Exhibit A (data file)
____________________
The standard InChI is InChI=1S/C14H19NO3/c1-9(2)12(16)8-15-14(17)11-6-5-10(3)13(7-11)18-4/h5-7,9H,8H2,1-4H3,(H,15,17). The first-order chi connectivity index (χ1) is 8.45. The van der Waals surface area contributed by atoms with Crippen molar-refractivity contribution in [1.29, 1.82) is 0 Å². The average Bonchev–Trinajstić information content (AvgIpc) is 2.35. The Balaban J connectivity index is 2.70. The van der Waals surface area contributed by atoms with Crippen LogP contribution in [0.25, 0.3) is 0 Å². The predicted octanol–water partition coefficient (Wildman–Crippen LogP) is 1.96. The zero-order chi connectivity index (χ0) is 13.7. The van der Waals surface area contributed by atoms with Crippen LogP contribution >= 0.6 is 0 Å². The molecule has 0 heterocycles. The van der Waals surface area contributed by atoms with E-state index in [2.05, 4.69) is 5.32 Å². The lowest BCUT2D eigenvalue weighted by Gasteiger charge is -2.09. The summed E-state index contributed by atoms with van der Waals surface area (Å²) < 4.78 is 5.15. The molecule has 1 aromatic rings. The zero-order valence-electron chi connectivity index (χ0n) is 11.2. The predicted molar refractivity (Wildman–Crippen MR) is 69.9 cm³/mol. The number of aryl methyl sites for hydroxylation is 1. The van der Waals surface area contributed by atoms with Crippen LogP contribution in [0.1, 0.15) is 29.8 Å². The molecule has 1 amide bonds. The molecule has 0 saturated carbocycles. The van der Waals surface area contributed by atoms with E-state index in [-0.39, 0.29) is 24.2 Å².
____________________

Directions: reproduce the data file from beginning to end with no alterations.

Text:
The standard InChI is InChI=1S/C14H19NO3/c1-9(2)12(16)8-15-14(17)11-6-5-10(3)13(7-11)18-4/h5-7,9H,8H2,1-4H3,(H,15,17). The first-order chi connectivity index (χ1) is 8.45. The van der Waals surface area contributed by atoms with Crippen molar-refractivity contribution in [1.29, 1.82) is 0 Å². The average Bonchev–Trinajstić information content (AvgIpc) is 2.35. The Balaban J connectivity index is 2.70. The van der Waals surface area contributed by atoms with Crippen LogP contribution in [0.25, 0.3) is 0 Å². The predicted octanol–water partition coefficient (Wildman–Crippen LogP) is 1.96. The zero-order chi connectivity index (χ0) is 13.7. The van der Waals surface area contributed by atoms with Crippen LogP contribution >= 0.6 is 0 Å². The molecule has 0 heterocycles. The van der Waals surface area contributed by atoms with E-state index in [2.05, 4.69) is 5.32 Å². The lowest BCUT2D eigenvalue weighted by Gasteiger charge is -2.09. The summed E-state index contributed by atoms with van der Waals surface area (Å²) < 4.78 is 5.15. The molecule has 1 aromatic rings. The zero-order valence-electron chi connectivity index (χ0n) is 11.2. The predicted molar refractivity (Wildman–Crippen MR) is 69.9 cm³/mol. The number of aryl methyl sites for hydroxylation is 1. The van der Waals surface area contributed by atoms with Crippen LogP contribution in [0.1, 0.15) is 29.8 Å². The molecule has 1 amide bonds. The molecule has 0 saturated carbocycles. The van der Waals surface area contributed by atoms with E-state index in [-0.39, 0.29) is 24.2 Å².